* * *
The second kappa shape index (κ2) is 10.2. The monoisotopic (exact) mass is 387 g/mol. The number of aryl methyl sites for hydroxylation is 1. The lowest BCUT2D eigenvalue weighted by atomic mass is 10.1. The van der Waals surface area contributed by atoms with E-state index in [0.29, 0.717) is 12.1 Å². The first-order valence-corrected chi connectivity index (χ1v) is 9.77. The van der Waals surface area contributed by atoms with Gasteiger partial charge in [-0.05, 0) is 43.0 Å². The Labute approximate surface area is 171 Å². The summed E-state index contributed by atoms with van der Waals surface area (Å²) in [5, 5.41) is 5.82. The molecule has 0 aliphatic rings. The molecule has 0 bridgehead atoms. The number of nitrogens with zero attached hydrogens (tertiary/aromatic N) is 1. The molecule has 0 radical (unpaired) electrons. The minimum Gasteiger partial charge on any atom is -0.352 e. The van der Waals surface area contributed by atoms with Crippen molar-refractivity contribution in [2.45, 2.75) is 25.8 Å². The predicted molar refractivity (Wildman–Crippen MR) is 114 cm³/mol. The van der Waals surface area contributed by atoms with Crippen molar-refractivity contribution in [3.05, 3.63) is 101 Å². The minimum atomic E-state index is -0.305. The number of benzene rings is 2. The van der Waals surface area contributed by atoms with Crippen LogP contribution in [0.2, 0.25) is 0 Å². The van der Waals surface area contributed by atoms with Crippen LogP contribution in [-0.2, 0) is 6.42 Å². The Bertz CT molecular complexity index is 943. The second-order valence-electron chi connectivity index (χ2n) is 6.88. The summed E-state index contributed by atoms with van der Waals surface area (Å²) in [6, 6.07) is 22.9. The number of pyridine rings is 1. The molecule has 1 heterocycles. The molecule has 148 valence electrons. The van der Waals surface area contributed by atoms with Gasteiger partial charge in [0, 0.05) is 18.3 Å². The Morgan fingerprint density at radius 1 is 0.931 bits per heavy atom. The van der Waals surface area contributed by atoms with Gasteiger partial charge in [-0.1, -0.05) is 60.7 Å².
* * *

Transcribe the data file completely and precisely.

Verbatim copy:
The second kappa shape index (κ2) is 10.2. The monoisotopic (exact) mass is 387 g/mol. The number of aryl methyl sites for hydroxylation is 1. The lowest BCUT2D eigenvalue weighted by atomic mass is 10.1. The van der Waals surface area contributed by atoms with E-state index in [0.29, 0.717) is 12.1 Å². The first-order valence-corrected chi connectivity index (χ1v) is 9.77. The van der Waals surface area contributed by atoms with Gasteiger partial charge in [-0.05, 0) is 43.0 Å². The Labute approximate surface area is 171 Å². The summed E-state index contributed by atoms with van der Waals surface area (Å²) in [5, 5.41) is 5.82. The molecule has 0 aliphatic rings. The molecule has 0 bridgehead atoms. The number of nitrogens with zero attached hydrogens (tertiary/aromatic N) is 1. The molecule has 0 radical (unpaired) electrons. The minimum Gasteiger partial charge on any atom is -0.352 e. The van der Waals surface area contributed by atoms with Crippen molar-refractivity contribution in [2.45, 2.75) is 25.8 Å². The predicted molar refractivity (Wildman–Crippen MR) is 114 cm³/mol. The van der Waals surface area contributed by atoms with Crippen molar-refractivity contribution in [3.05, 3.63) is 101 Å². The minimum atomic E-state index is -0.305. The number of benzene rings is 2. The van der Waals surface area contributed by atoms with Crippen LogP contribution in [0.2, 0.25) is 0 Å². The van der Waals surface area contributed by atoms with Crippen LogP contribution in [-0.2, 0) is 6.42 Å². The Bertz CT molecular complexity index is 943. The second-order valence-electron chi connectivity index (χ2n) is 6.88. The summed E-state index contributed by atoms with van der Waals surface area (Å²) in [6, 6.07) is 22.9. The number of pyridine rings is 1. The molecule has 1 heterocycles. The molecule has 148 valence electrons. The van der Waals surface area contributed by atoms with Gasteiger partial charge in [0, 0.05) is 18.3 Å². The Morgan fingerprint density at radius 1 is 0.931 bits per heavy atom. The van der Waals surface area contributed by atoms with Gasteiger partial charge in [-0.1, -0.05) is 60.7 Å².